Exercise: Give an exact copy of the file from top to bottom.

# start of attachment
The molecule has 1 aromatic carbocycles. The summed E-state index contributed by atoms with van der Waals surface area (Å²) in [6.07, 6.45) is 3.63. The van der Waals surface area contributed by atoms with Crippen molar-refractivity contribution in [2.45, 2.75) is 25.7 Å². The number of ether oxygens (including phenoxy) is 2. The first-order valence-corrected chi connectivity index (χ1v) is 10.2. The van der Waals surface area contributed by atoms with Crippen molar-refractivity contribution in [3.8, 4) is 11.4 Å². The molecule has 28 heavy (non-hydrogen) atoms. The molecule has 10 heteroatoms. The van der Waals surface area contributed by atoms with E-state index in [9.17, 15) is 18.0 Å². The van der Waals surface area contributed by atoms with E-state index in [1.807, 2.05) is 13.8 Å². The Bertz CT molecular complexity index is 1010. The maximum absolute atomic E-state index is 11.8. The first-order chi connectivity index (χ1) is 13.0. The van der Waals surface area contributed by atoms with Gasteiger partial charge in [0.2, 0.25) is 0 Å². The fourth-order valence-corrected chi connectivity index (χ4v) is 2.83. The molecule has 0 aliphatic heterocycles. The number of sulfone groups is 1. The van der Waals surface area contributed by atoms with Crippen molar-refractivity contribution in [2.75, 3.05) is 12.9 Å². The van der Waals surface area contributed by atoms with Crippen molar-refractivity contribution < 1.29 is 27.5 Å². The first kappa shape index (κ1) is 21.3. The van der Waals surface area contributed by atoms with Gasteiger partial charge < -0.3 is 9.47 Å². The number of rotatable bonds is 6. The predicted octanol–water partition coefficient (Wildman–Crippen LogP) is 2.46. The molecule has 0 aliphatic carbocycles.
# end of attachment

The molecule has 1 aromatic carbocycles. The summed E-state index contributed by atoms with van der Waals surface area (Å²) in [6.07, 6.45) is 3.63. The van der Waals surface area contributed by atoms with Crippen molar-refractivity contribution in [2.45, 2.75) is 25.7 Å². The number of ether oxygens (including phenoxy) is 2. The first-order valence-corrected chi connectivity index (χ1v) is 10.2. The van der Waals surface area contributed by atoms with Crippen molar-refractivity contribution in [3.8, 4) is 11.4 Å². The molecule has 28 heavy (non-hydrogen) atoms. The molecule has 10 heteroatoms. The van der Waals surface area contributed by atoms with E-state index in [9.17, 15) is 18.0 Å². The van der Waals surface area contributed by atoms with E-state index in [1.807, 2.05) is 13.8 Å². The Bertz CT molecular complexity index is 1010. The maximum absolute atomic E-state index is 11.8. The first-order chi connectivity index (χ1) is 13.0. The van der Waals surface area contributed by atoms with Gasteiger partial charge in [0.2, 0.25) is 0 Å². The fourth-order valence-corrected chi connectivity index (χ4v) is 2.83. The molecule has 0 aliphatic heterocycles. The number of sulfone groups is 1. The van der Waals surface area contributed by atoms with Crippen molar-refractivity contribution in [2.75, 3.05) is 12.9 Å². The van der Waals surface area contributed by atoms with Crippen molar-refractivity contribution < 1.29 is 27.5 Å². The first kappa shape index (κ1) is 21.3. The van der Waals surface area contributed by atoms with Gasteiger partial charge < -0.3 is 9.47 Å². The number of rotatable bonds is 6. The predicted octanol–water partition coefficient (Wildman–Crippen LogP) is 2.46. The molecule has 0 aliphatic carbocycles.